What is Calcium? - Quatr.us
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What is Calcium?

white rock cliff with pine trees
Chalk cliff in Cottonwood Canyon, Pueblo, Colorado

When a star is on the way to converting all of its carbon and oxygen atoms into iron, one kind of atom it makes along the way is calcium. One atom of calcium has 20 protons and 20 electrons (and 20 neutrons). Calcium is a light kind of metal, not as strong as iron, though it is harder than lead.

After the star is done changing its atoms to iron, it explodes, shooting the calcium atoms out into a new nebula. Many of the calcium atoms in our nebula got made into part of the Earth, so that calcium is the fifth most common element in the Earth's crust.

Most of the calcium on Earth is mixed with carbon to make molecules of calcium carbonate, which is what sedimentary rocks like limestone and chalk are made out of. But calcium is also one of the main atoms involved in making living creatures. Sponges and other animals make their hard structure out of calcium, and all chordates make their bones and eggshells out of calcium.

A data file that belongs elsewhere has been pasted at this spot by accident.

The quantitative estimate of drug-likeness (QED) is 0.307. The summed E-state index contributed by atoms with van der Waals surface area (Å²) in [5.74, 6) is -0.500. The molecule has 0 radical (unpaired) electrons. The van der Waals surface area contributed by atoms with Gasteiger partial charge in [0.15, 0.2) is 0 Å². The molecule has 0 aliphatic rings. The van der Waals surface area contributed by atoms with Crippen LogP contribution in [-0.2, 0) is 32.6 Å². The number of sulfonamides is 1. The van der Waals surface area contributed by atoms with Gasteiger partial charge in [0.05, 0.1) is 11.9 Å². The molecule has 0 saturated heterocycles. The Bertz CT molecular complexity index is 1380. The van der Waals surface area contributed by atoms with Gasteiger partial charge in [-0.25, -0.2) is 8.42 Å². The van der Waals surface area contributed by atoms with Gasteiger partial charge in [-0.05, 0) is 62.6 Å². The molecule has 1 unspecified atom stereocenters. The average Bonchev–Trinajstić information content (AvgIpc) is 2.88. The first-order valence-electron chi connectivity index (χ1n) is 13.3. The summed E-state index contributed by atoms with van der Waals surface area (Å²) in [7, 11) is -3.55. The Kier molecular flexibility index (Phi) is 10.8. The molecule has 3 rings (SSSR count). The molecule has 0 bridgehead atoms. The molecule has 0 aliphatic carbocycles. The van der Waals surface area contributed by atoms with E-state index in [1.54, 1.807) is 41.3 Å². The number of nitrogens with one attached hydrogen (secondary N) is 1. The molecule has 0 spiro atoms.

Learn by doing - an experiment with chalk

Bibliography and further information about atoms:

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Karen Carr is Associate Professor Emerita, Department of History, Portland State University. She holds a doctorate in Classical Art and Archaeology from the University of Michigan. Follow her on Instagram or Twitter, or buy her book, Vandals to Visigoths.
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  • Carr, K.E. . Quatr.us Study Guides, . Web. 23 April, 2017